Among the many transitions we make in life there is one that is final. Visiting Fr. Tim Power’s grave in Pleasant Hill Cemetery adjacent to Pax Christi brings a new perspective to moving from death to new life. His memorial stone records his birth date and his death date with the word “graduated” between the two. Ever the pastor, Tim is asking us to see our final transition as similar to moving on, like graduation, embracing a new horizon.
When we are in school, we look toward graduations, knowing what the requirements are to achieve commencement. We plan for it. Graduations are celebrated to both honor the one graduating and also to help us get through a necessary transition within our own families as the graduate moves on to college or begins a new way of interacting with us. Poster boards, videos, toasts, and speeches focus on the journey. Our final transition is celebrated in much the same way.
Pax Christi’s funeral ministry provides direction to those preparing a prayer experience celebrating someone who has died and consoling those who mourn. Two prayer services, with possible music, readings, prayers, and roles for those grieving are presented on Pax Christi’s website. One service is a funeral Mass; the other is a funeral service, newly created to address the needs of mourners from different faith traditions or families who wish to honor their loved one with a Catholic service, but do not feel the funeral Mass is the right option. The website clearly describes how to design either celebration within the Catholic Tradition. Pax Christi’s pastoral and liturgical staff are available to help. What is the purpose of such celebrations? They honor the deceased and help the mourners with their transitions of sadness, grief, and loss. They provide a vision of light in darkness, hope in sorrow, and faith in the future.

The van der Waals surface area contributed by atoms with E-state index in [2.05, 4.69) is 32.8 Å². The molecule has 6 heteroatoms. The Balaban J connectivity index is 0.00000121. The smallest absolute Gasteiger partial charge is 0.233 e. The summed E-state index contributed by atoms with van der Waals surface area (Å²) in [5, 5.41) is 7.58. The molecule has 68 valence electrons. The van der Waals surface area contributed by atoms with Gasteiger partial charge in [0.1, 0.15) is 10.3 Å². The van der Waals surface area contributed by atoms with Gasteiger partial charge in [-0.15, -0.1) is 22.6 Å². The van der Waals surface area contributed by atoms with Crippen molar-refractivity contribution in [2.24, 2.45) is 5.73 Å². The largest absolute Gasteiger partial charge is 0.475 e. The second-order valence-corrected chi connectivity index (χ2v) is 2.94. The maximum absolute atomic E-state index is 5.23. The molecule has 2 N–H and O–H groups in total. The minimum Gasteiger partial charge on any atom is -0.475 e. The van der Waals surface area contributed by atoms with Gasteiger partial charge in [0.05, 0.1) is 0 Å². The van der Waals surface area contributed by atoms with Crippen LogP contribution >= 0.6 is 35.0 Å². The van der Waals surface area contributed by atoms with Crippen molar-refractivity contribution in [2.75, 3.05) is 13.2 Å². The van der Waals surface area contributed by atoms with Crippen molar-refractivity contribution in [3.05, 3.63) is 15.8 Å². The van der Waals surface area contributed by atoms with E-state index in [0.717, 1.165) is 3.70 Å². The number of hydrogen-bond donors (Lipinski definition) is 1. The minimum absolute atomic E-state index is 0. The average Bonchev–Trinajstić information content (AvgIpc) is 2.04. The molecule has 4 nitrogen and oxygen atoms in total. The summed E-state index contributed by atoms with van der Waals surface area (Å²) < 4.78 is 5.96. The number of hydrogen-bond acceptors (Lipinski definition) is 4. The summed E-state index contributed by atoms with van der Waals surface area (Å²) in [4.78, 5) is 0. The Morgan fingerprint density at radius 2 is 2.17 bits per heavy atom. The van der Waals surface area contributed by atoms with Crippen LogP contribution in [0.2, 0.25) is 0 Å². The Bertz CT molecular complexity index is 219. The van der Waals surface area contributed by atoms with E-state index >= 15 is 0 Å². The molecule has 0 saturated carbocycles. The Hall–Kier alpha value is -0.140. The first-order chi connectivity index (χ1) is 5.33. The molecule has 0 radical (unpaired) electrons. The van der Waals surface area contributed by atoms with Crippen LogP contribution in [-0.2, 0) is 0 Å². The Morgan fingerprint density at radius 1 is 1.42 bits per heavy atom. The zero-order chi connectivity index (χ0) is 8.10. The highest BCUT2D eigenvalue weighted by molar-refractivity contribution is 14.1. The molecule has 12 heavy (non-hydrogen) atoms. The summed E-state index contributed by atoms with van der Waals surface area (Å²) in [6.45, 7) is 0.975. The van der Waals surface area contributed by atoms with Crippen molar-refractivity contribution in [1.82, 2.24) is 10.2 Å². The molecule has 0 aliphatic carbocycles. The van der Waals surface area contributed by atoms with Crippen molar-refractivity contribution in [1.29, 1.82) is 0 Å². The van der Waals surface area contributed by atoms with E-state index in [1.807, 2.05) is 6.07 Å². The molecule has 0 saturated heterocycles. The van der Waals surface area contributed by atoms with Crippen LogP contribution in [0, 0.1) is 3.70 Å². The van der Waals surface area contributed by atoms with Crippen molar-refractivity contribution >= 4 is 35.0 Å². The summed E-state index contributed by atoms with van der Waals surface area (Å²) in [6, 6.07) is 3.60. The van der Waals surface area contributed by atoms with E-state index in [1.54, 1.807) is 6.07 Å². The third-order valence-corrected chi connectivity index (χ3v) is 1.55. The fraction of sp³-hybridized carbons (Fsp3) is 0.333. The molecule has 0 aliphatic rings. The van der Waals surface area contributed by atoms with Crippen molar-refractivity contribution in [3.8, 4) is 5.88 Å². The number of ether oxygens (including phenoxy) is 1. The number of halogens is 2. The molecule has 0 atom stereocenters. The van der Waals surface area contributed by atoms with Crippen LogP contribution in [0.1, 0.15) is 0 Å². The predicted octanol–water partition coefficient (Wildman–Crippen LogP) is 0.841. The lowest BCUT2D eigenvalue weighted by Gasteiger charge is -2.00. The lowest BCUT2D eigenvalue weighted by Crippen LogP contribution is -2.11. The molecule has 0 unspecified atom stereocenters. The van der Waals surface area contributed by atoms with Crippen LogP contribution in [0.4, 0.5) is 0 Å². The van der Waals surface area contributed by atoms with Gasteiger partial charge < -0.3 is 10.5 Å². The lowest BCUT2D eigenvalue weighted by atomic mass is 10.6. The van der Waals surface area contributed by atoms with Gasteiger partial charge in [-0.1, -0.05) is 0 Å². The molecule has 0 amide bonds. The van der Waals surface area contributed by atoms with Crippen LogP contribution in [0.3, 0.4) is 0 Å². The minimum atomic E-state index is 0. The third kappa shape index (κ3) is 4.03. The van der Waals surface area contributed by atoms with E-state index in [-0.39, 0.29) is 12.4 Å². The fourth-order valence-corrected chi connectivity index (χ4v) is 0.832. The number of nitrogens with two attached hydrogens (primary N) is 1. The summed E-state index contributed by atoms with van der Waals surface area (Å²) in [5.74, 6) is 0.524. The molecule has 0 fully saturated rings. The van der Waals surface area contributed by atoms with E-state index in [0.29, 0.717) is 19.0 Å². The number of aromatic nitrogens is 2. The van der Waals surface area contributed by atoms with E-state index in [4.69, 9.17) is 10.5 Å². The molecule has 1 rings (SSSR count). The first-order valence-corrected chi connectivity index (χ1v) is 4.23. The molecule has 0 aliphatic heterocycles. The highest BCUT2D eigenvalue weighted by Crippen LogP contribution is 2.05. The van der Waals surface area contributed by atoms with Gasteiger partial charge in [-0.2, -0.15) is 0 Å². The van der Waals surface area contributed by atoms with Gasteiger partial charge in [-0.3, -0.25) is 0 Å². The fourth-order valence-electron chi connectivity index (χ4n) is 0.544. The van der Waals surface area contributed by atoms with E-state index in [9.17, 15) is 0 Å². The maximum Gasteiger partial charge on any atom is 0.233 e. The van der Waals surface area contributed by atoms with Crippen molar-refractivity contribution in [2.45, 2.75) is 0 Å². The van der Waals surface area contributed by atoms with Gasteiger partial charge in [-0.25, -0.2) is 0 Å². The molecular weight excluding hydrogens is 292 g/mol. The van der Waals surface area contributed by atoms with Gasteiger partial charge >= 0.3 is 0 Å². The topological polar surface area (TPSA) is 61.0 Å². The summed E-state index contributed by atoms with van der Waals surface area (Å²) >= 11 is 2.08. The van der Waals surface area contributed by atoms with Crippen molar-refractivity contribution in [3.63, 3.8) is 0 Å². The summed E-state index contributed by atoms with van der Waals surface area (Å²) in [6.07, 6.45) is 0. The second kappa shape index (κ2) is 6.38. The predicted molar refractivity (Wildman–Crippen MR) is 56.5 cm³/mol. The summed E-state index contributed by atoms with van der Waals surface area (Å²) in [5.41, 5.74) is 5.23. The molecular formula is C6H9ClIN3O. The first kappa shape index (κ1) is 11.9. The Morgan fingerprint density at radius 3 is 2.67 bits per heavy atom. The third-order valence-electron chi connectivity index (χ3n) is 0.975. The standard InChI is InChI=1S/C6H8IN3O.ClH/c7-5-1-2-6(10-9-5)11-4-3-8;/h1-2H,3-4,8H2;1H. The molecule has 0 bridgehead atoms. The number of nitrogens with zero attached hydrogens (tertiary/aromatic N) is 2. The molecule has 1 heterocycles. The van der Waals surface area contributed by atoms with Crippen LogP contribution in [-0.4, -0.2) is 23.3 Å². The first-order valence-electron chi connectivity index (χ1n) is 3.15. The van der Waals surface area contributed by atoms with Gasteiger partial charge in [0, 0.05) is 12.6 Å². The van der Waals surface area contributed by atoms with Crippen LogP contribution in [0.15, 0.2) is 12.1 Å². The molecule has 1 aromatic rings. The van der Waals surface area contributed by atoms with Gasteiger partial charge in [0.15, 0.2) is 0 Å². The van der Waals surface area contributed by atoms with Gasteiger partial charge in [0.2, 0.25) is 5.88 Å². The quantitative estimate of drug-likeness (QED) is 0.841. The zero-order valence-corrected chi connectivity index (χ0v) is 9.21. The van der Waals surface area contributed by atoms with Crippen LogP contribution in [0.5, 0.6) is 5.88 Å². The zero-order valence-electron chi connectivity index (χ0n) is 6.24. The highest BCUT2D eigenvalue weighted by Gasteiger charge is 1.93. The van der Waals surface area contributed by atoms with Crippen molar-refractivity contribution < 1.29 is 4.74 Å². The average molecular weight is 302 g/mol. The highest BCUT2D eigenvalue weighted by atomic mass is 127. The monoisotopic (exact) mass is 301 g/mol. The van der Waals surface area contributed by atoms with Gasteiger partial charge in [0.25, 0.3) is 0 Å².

One story Fr. Tim told at a funeral symbolizes the transition Pax Christi’s funeral services are meant to provide. The gospel was John 14: 1–4, where Jesus tells His disciples He is going to prepare a place for them in His Father’s house. Tim followed this reading with a story.
A terminally ill child asked his mother if death hurt. “Kenneth,” she said, “you remember when you were a tiny boy how you used to play so hard all day that when night came you would be too tired even to undress, and you would tumble into mom’s bed and fall asleep? That was not your bed – it is not where you belonged. In the morning, much to your surprise, you found yourself in your own bed, in your own room. That was because someone, your dad, loved you and carried you there.
Kenneth, death is like that. We just wake up some morning to find ourselves in the other room, our own, where we belong, because God has prepared it for us.”
It’s hard knowing that we can’t see or experience the room prepared for our loved one. But with the community gathered around us, with voices raised in song, saying good-bye in prayer can make this final transition bearable.